In the light of the foregoing considerations, the answer to the first question is that Article 64(1) of Directive 2006/112 must be interpreted as meaning that a service supplied on a single occasion remunerated by way of instalment payments does not fall within the scope of that provision.

The second question

56

By its second question, the referring court seeks to ascertain whether Article 90(1) of Directive 2006/112 must be interpreted as meaning that, in the case of an agreement on payment in instalments, the fact that an instalment of the remuneration has not been paid before its term must be regarded as non-payment of the price, within the meaning of that provision, and, as a result, lead to a reduction of the taxable amount.

57

It must be borne in mind that Article 90(1) of Directive 2006/112 provides for the reduction of the taxable amount in the case of cancellation, refusal or total or partial non-payment, or where the price is reduced after the supply takes place.

58

According to the case-law of the Court, in the situations covered by Article 90(1) of Directive 2006/112, that provision requires the Member States to reduce the taxable amount and, consequently, the amount of VAT payable by the taxable person whenever, after a transaction has been concluded, part or all of the consideration has not been received by the taxable person. Article 90(1) of Directive 2006/112 embodies one of the fundamental principles of that directive, according to which the taxable amount is the consideration actually received and the corollary of which is that the tax authorities may not collect an amount of VAT exceeding the tax which the taxable person received (judgment of 12 October 2017, Lombard Ingatlan Lízing, C‑404/16, EU:C:2017:759, paragraph 26 and the case-law cited).

59

As regards the total or partial non-payment of consideration, such non-payment cannot, contrary to rescission or annulment of the contract, return the parties to the position they were in prior to the conclusion of the contract. If there is non-payment without there being rescission or annulment of the contract, the purchaser of goods or services remains liable for the agreed price and the supplier of the goods or services in principle continues to have the right to receive payment, which he or she can rely on in court. It cannot be excluded, however, that such a debt will become definitively irrecoverable, since non-payment is characterised by the inherent uncertainty that stems from its non-definitive nature (see, to that effect, judgment of 12 October 2017, Lombard Ingatlan Lízing, C‑404/16, EU:C:2017:759, paragraphs 29 and 30).

60

Thus, non-payment of the consideration, within the meaning of Article 90(1) of Directive 2006/112, applies only to those situations in which the purchaser of goods or services fails to pay, or only pays in part, a debt which it nonetheless owes under a contract for the supply of goods or services (see, to that effect, judgment of 2 July 2015, NLB Leasing, C‑209/14, EU:C:2015:440, paragraph 36 and the case-law cited).

61

In the light of that case-law, the fact remains that the payment of the price for a supply of services in instalments, pursuant to the contract between the parties, does not fall within the definition of non-payment of the consideration for the purposes of Article 90(1) of Directive 2006/112.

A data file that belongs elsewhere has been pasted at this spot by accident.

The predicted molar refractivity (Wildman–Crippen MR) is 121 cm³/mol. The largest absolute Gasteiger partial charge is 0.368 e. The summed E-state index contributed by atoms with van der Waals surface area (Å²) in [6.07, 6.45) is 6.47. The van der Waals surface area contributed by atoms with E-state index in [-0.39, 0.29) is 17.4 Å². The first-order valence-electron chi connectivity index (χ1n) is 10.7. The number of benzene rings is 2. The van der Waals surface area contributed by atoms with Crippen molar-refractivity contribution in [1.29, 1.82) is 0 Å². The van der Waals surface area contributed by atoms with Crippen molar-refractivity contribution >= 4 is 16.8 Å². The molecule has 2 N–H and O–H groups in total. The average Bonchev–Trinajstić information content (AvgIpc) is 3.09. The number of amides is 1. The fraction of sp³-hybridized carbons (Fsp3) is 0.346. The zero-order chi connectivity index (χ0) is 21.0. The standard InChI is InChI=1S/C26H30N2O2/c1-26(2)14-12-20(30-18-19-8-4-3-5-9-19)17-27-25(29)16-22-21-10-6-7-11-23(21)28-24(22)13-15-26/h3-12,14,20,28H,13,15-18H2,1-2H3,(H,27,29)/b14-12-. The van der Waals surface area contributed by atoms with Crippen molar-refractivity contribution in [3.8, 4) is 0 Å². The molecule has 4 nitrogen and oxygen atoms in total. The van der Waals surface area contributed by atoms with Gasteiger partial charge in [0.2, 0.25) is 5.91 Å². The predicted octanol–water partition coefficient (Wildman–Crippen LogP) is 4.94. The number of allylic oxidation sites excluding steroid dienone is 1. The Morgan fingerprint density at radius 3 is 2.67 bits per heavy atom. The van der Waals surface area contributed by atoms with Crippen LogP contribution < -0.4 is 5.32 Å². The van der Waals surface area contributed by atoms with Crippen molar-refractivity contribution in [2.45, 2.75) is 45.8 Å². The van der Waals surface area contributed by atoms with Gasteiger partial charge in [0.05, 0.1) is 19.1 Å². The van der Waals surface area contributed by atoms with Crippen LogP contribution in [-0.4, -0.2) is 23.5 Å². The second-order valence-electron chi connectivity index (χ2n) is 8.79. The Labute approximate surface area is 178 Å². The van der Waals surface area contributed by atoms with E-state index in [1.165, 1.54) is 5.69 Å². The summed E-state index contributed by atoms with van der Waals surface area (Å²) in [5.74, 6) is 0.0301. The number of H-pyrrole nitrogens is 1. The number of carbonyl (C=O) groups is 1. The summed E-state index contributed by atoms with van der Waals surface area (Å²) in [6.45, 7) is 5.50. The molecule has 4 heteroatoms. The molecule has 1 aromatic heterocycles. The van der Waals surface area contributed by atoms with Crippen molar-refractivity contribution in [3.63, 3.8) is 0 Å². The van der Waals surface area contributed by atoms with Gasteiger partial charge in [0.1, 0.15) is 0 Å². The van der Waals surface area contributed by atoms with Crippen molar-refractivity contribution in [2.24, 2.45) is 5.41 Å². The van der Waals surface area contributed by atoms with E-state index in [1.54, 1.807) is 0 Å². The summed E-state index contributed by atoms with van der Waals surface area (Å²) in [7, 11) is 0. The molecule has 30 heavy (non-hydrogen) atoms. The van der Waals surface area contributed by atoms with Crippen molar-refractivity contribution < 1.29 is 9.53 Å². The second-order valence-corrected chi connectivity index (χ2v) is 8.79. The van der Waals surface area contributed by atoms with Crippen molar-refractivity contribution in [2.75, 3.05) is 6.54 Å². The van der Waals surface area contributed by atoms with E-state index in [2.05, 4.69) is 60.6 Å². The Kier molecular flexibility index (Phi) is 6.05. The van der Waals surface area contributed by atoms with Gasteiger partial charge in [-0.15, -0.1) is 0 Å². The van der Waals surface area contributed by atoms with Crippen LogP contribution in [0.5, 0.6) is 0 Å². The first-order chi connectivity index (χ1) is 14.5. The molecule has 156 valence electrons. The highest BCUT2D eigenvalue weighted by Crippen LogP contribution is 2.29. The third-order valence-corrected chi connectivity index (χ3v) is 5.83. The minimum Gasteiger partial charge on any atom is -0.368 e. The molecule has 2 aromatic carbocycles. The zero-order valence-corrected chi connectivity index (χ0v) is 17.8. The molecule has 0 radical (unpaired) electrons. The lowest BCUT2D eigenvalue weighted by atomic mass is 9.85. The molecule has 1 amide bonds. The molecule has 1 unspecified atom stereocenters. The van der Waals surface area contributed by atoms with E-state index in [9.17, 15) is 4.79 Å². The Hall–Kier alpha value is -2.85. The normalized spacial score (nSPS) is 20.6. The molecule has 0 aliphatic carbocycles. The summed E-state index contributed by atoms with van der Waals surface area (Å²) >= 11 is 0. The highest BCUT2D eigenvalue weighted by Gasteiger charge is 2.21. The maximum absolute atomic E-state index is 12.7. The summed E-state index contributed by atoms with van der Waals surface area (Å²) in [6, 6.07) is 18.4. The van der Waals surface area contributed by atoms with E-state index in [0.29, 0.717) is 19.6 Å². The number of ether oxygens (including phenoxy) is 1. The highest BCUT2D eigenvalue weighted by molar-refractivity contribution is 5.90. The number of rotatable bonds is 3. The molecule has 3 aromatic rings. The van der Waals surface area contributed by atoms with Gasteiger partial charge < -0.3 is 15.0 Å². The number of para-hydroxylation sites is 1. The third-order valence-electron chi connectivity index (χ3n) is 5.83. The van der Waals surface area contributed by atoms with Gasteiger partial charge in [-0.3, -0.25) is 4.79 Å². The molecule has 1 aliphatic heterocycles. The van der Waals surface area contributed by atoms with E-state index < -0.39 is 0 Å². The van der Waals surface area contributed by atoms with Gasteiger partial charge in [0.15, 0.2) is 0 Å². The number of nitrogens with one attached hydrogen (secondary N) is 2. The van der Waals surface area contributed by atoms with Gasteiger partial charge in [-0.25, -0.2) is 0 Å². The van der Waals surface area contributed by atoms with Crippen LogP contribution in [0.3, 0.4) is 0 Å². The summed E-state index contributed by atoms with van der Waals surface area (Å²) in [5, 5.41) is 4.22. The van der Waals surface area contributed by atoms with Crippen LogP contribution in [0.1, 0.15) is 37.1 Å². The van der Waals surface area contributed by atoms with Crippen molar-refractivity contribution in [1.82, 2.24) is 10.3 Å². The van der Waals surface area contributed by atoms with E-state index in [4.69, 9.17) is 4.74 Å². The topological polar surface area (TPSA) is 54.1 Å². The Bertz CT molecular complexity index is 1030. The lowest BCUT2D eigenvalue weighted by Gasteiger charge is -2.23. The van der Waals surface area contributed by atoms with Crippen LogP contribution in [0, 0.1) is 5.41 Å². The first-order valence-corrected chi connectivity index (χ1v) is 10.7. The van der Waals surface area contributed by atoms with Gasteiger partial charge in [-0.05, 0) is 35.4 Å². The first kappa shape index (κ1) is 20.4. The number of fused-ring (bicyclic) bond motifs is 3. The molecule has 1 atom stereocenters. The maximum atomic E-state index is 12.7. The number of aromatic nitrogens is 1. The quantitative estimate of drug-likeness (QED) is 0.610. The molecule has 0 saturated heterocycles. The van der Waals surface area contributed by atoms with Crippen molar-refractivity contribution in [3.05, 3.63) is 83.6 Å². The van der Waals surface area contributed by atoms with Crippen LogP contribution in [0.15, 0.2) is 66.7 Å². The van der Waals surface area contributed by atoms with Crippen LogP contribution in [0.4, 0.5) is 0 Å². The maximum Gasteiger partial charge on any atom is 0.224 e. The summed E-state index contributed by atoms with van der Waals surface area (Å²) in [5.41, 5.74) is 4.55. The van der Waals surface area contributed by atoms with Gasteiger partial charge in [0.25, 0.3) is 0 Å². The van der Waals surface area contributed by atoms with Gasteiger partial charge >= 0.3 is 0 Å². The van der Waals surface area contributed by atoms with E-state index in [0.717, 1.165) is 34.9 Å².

62

First, such a payment plan does not change the amount of remuneration that the taxable person is supposed to receive or actually receives. In those circumstances, the taxable amount remains unchanged and the tax authorities do not receive VAT in a greater amount than that corresponding to the taxable person’s remuneration. Second, the fact that an instalment of a fee is not due before its term cannot be regarded as a situation in which purchasers of services pay only part of the price which they owe.

63

Furthermore, as is already clear from the considerations set out in paragraphs 51 to 54 above, for the purposes of interpreting Article 90(1) of Directive 2006/112, it is irrelevant whether, in certain cases, a taxable person is required to pre-finance the VAT which he must pay to the tax authorities.

64

In the light of the foregoing considerations, the answer to the second question referred is that Article 90(1) of Directive 2006/112 must be interpreted as meaning that, in the case of an agreement on payment in instalments, the fact that an instalment of the remuneration has not been paid before its term cannot be regarded as non-payment of the price, within the meaning of that provision, and, as a result, cannot lead to a reduction of the taxable amount.

Costs

65

Since these proceedings are, for the parties to the main proceedings, a step in the action pending before the national court, the decision on costs is a matter for that court. Costs incurred in submitting observations to the Court, other than the costs of those parties, are not recoverable.

 

On those grounds, the Court (First Chamber) hereby rules:

 

1.

Article 64(1) of Council Directive 2006/112/EC of 28 November 2006 on the common system of value added tax must be interpreted as meaning that a service supplied on a single occasion remunerated by way of instalment payments does not fall within the scope of that provision.

 

2.

Article 90(1) of Directive 2006/112 must be interpreted as meaning that, in the case of an agreement on payment in instalments, the fact that an instalment of the remuneration has not been paid before its term cannot be regarded as non-payment of the price, within the meaning of that provision, and, as a result, cannot lead to a reduction of the taxable amount.

 

[Signatures]


( *1 ) Language of the case: German.